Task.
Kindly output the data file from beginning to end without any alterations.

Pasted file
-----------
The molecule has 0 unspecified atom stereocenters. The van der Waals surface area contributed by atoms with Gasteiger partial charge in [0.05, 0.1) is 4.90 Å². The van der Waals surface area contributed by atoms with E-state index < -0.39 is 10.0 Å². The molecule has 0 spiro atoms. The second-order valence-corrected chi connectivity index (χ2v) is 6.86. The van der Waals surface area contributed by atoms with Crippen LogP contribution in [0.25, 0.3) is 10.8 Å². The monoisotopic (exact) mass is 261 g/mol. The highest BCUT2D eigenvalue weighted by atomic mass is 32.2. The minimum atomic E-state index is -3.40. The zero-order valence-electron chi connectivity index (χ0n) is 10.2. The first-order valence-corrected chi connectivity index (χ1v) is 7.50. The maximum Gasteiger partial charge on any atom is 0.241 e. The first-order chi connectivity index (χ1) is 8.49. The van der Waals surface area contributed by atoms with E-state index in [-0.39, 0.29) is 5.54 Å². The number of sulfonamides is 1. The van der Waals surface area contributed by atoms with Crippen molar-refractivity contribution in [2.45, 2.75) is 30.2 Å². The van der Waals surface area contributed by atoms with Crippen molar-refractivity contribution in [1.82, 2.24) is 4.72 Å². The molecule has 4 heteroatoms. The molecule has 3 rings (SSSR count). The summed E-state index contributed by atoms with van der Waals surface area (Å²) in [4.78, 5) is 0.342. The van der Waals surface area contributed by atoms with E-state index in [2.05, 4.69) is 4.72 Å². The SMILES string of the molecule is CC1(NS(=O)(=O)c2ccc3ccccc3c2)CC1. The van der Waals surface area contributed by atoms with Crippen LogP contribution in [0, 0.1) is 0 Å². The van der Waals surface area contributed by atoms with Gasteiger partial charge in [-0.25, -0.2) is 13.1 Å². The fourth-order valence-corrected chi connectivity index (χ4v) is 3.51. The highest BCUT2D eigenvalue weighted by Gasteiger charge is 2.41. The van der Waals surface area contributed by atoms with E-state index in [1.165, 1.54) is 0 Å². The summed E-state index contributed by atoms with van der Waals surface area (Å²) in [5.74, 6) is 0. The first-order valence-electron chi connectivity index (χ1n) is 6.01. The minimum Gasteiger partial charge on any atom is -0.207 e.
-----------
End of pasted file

The molecule has 0 unspecified atom stereocenters. The van der Waals surface area contributed by atoms with Gasteiger partial charge in [0.05, 0.1) is 4.90 Å². The van der Waals surface area contributed by atoms with E-state index < -0.39 is 10.0 Å². The molecule has 0 spiro atoms. The second-order valence-corrected chi connectivity index (χ2v) is 6.86. The van der Waals surface area contributed by atoms with Crippen LogP contribution in [0.25, 0.3) is 10.8 Å². The monoisotopic (exact) mass is 261 g/mol. The highest BCUT2D eigenvalue weighted by atomic mass is 32.2. The minimum atomic E-state index is -3.40. The zero-order valence-electron chi connectivity index (χ0n) is 10.2. The first-order valence-corrected chi connectivity index (χ1v) is 7.50. The maximum Gasteiger partial charge on any atom is 0.241 e. The first-order chi connectivity index (χ1) is 8.49. The van der Waals surface area contributed by atoms with E-state index in [-0.39, 0.29) is 5.54 Å². The number of sulfonamides is 1. The van der Waals surface area contributed by atoms with Crippen molar-refractivity contribution in [2.45, 2.75) is 30.2 Å². The van der Waals surface area contributed by atoms with Crippen molar-refractivity contribution in [1.82, 2.24) is 4.72 Å². The molecule has 4 heteroatoms. The molecule has 3 rings (SSSR count). The summed E-state index contributed by atoms with van der Waals surface area (Å²) in [4.78, 5) is 0.342. The van der Waals surface area contributed by atoms with E-state index in [2.05, 4.69) is 4.72 Å². The SMILES string of the molecule is CC1(NS(=O)(=O)c2ccc3ccccc3c2)CC1. The van der Waals surface area contributed by atoms with Crippen LogP contribution in [0, 0.1) is 0 Å². The van der Waals surface area contributed by atoms with Gasteiger partial charge in [-0.25, -0.2) is 13.1 Å². The fourth-order valence-corrected chi connectivity index (χ4v) is 3.51. The highest BCUT2D eigenvalue weighted by Gasteiger charge is 2.41. The van der Waals surface area contributed by atoms with E-state index in [1.165, 1.54) is 0 Å². The summed E-state index contributed by atoms with van der Waals surface area (Å²) in [5.74, 6) is 0. The first-order valence-electron chi connectivity index (χ1n) is 6.01. The minimum Gasteiger partial charge on any atom is -0.207 e.